State media in Cuba reported that authorities in the country seized 20,240 pounds (9,181 kilograms) of illicit drugs in 2011, the majority of which was marijuana.
In addition, law enforcement detected 399 aerial drops of drugs to boats on its way to smuggle the drugs into the United States, an increase from the 108 aerial drops detected in 2010.
Source: Associated Press, “Cuba says it seized more than 9 tons of drugs in 2011, open to narcotics treaty with US,” Washington Post, January 13, 2012.
Producers of unauthorized cigars in Cuba purchase materials illegally in order to manufacture unlicensed Cuban Cigars.
Black market cigars are purchased for $8 for 25 cigars, with the boxes to hold the cigars sold for $5. Rings to insert onto the cigar are sold for the black market price of $30.
Most of the unlicensed cigars are sold to tourists on the island.
There were 81.5 million legitimate Cuban cigars made in 2010.
Source: Jack Kimball, “Cuba’s cigars: a black market tale of survival,” Reuters, December 15, 2011.
Before the 1959 revolution led by Fidel Castro in Cuba, there were an estimated 100,000 prostitutes working in the sex trade in the country.
Source: AFP, “Cuba looks to Sweden in fight against prostitution,” Expatica, November 10, 2011.
In the Fiscal Year 2011, authorities in the United States seized around 1,700 people from Cuba who were attempting to enter the U.S., which was a 100 percent increase from the 831 people seized in Fiscal Year 2010.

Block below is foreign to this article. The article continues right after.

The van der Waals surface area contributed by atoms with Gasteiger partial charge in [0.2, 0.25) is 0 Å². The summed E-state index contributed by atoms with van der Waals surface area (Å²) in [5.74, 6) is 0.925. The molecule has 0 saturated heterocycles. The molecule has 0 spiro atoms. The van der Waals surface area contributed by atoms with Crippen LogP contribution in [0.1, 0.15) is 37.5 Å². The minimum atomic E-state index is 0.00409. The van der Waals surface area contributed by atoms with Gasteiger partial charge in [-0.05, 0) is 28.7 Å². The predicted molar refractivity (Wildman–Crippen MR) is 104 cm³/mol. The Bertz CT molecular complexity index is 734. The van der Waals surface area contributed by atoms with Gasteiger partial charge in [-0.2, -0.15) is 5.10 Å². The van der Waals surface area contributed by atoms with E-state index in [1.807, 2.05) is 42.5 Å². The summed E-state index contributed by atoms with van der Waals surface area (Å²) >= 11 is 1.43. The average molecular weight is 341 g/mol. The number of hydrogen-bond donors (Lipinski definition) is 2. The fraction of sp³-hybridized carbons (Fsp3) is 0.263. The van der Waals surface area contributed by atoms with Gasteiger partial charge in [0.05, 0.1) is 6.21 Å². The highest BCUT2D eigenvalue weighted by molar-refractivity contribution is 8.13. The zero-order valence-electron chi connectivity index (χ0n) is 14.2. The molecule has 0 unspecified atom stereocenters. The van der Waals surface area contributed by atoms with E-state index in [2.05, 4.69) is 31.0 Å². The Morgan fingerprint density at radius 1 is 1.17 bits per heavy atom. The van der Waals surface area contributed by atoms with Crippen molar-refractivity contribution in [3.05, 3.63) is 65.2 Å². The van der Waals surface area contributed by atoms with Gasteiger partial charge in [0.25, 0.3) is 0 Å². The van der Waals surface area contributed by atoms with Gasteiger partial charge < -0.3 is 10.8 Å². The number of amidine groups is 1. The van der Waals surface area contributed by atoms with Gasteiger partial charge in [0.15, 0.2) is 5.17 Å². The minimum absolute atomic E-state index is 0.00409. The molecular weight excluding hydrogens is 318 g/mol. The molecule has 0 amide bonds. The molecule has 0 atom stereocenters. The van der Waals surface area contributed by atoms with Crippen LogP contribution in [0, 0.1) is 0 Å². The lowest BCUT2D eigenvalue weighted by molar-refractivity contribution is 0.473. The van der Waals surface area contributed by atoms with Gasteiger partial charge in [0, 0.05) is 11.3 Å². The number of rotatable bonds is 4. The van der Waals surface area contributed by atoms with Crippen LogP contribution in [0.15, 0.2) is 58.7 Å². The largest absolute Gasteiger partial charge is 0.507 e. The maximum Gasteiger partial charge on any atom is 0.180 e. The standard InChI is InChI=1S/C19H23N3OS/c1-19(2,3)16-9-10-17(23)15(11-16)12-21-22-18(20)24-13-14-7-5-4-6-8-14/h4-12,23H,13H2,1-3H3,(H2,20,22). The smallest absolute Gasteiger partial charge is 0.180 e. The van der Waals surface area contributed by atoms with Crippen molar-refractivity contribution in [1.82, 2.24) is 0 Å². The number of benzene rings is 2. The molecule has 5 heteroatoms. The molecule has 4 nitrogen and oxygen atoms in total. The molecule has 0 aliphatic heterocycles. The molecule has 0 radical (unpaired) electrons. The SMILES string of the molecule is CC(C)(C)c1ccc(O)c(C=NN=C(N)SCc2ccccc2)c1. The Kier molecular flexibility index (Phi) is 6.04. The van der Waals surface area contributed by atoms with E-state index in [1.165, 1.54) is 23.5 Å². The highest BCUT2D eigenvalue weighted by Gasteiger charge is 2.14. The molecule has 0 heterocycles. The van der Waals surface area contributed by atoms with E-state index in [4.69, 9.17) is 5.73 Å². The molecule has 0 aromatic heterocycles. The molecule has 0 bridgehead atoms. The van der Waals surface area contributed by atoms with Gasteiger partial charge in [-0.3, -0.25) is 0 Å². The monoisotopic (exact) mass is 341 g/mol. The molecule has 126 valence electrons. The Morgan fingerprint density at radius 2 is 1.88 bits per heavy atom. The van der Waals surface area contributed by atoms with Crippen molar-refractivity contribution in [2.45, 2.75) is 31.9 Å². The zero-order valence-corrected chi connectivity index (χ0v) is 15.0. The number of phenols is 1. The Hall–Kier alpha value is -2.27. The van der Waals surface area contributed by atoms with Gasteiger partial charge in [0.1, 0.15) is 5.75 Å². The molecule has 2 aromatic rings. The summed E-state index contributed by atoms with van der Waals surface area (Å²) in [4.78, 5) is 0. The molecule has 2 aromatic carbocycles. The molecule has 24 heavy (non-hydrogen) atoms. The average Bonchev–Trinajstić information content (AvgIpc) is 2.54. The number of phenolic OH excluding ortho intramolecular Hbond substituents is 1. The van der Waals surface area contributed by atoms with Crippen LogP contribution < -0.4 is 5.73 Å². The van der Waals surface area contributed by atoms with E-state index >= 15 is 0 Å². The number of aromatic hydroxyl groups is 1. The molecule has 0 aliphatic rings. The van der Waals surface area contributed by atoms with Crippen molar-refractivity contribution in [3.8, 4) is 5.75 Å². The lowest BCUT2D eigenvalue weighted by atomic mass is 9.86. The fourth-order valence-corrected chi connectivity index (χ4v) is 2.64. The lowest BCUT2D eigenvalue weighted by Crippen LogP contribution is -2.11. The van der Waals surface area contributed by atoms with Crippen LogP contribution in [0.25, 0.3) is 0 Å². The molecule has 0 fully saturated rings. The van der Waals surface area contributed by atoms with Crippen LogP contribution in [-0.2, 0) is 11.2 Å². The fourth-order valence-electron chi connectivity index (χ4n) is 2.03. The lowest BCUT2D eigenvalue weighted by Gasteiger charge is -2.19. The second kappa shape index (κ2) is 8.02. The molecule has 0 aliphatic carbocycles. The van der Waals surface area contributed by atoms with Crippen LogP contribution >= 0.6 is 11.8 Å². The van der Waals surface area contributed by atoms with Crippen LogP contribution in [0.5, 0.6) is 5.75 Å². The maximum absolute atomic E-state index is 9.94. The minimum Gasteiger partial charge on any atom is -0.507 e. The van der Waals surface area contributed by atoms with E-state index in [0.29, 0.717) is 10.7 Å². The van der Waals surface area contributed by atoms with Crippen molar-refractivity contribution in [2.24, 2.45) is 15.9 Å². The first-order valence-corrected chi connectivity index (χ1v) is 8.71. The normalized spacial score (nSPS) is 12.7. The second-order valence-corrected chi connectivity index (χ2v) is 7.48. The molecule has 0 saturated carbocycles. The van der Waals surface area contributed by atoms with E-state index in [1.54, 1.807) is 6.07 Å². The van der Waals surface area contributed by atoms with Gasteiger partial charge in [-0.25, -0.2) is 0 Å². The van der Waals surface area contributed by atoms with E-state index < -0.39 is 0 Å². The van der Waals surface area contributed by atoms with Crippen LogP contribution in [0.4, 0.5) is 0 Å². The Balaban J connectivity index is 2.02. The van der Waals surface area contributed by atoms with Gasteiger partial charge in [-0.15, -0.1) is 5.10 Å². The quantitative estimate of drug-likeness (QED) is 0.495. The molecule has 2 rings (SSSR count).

The U.S. Coast Guard seized around 1,000 people at sea, an increase from 422 the year before. Cubans who landed on U.S. shores increased to almost 700, up from the 409 people in the previous fiscal year.
The average human smuggling price that people paid to smugglers in order to bring people into the United States remained at $10,000.
Source: Alfonso Chardy and Juan O. Tamayo, “Illegal Cuban migration, after years of decline, is up again,” Miami Herald, October 9, 2011.
The U.S Customs and Border Patrol office at Chicago’s O’hare airport seizes between 10 to 12 Cuban cigars a week.
Source: Andrew L. Wang and Serena Maria Daniels,”Holy smokes, what a cache of Cuban cigars at O’Hare,” Chicago Tribune, December 6, 2010.
Over 80 percent of the computers in Cuba are believed to be using pirated copies of Microsoft.
Pirated video games are sold for the equivalent of $2, and movies still showing in US theaters are regularly shown on state-owned television stations.
Source: Esteban Israel, “Despite embargo, Cuba a haven for pirated U.S. goods,” Reuters, September 2, 2010.
Human smuggling from Cuba to the United States through Mexico costs up to $10,000 per person. The route is usually by boat into Mexico and then across the US-Mexico border.
An estimated 10,000 Cubans are smuggled into Mexico each year on their way to the United States.
Source: Arthur Brice, “Cuban migrants held for ransom in Mexico rescued, government says,” CNN, September 1, 2010.
The human smuggling fee on the black market to be smuggled into the United States from Cuba is $100,000.
Source: Greg Allen, “Surge in Cuban Migration Spurs Human Smuggling,” NPR, February 3, 2008.
The Cuban Government reported that 86 packets of narcotics were washed upon the shores of its island in 2009.
The drug washed up to shore and found by authorities were 1,037 kilograms of marijuana, 2 kilograms of cocaine, and 31 kilograms of hashish.
Source: “2010 International Narcotics Control Strategy: Cuba,” United States Department of State, March 1, 2010.
Up to 20 percent of products distributed by government agencies in Cuba are stolen and then traded on the black market.
Source: Jeff Franks, “Cuban black market suffers in corruption crackdown,” Reuters, September 3, 2009.